9. S.C. Code Ann. § 12-21-2804(A) (Supp. 1996) provides that the penalty for exceeding the maximum number of video gaming machines permitted in a single place or premises is the mandatory revocation of the licenses of machines located in the establishment. Additionally, no license may be issued

for a machine in an establishment in which a license has been revoked for a period of six months from the date of revocation.

10. Acting as fact-finder, it is the administrative law judge's prerogative "to impose the appropriate penalty based on the facts presented." Walker v. South Carolina ABC Comm'n, 305 S.C. 209, 407 S.E.2d 633, 634 (1991). If an the administrative law judge finds and concludes that a violation has occurred, then he has the authority to establish the monetary fine within the allowable range provided for by S.C. Code Ann. § 12-21-2804(A) (Supp. 1995). S.C. Code Ann. § 12-4-30(D) (Supp. 1995).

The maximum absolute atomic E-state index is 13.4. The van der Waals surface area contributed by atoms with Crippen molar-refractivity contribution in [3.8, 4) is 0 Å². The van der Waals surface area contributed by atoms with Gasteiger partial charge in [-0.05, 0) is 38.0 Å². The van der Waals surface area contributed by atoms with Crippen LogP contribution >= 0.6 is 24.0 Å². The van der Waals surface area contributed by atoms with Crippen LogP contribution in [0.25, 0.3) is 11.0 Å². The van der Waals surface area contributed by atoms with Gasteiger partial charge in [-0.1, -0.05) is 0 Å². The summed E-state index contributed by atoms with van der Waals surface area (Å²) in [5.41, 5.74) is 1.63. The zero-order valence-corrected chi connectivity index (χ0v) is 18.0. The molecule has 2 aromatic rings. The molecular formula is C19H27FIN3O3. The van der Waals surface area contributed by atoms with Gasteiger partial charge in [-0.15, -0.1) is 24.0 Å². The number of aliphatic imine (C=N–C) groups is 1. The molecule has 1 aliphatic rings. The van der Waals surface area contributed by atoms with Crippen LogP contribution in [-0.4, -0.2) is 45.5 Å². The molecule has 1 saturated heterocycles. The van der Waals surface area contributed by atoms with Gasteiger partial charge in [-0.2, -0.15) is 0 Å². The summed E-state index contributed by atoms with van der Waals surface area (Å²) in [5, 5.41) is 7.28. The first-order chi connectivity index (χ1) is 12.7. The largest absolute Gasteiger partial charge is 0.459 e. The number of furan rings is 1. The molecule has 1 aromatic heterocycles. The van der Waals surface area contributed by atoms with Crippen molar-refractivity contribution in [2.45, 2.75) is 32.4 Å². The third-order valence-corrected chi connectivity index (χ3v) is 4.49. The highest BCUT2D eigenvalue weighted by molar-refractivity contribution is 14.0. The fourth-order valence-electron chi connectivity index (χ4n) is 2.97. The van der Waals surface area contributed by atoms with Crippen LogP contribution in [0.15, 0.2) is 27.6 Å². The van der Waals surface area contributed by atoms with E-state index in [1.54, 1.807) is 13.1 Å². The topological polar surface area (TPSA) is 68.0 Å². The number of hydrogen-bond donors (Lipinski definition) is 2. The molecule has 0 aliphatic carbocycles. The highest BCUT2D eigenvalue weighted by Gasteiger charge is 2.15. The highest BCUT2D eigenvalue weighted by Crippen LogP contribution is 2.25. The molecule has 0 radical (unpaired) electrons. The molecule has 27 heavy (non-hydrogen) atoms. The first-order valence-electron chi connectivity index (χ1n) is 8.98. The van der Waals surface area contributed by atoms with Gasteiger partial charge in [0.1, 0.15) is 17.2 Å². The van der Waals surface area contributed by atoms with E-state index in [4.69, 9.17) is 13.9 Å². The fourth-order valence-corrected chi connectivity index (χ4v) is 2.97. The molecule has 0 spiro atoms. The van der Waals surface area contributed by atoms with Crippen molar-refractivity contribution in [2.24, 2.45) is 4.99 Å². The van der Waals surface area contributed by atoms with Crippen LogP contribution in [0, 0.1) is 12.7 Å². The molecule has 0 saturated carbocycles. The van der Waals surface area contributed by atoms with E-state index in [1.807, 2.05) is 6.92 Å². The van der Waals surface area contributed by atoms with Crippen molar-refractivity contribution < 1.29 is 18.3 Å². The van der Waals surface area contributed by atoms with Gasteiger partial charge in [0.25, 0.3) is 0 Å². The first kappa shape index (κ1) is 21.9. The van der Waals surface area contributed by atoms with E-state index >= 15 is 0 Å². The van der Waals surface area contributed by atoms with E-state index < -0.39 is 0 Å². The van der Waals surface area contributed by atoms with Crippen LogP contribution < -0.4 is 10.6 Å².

11. S.C. Code Ann. § 12-21-2804(F) (Supp. 1995) provides that a person who violates S.C. Code Ann. § 12-21-2804(A) is subject to a fine of up to $5,000. In this case, the Department has not cited the person who directly utilized the video game machines in violation of Section 12-21-2804(A), namely Double Dagger, Inc. See Mickey Stacks, d/b/a Red Dot Amusement Co. v. S.C. Dep't of Revenue and Taxation, supra at 8-9. Under Section 12-21-2804(A), a license on a video game machine must be revoked if it is misused under the Act, regardless of whether the person directly responsible for committing the violation is the licensee, machine owner, or the business owner. However, a monetary fine under Section 12-21-2804(F) may only be imposed on the person directly involved in the violation of Section 12-21-2804(A). In this case, that is Double Dagger, Inc., which was not cited for a violation. Furthermore, no evidence was presented at the hearing which would establish a nexus between Collins and Double Dagger, Inc., sufficient to impute knowledge of Double Dagger's failure to maintain the proper number of employees at the location to Collins. Therefore, the imposition of the $5,000 fine against the respondent Collins must fail for the foregoing reasons.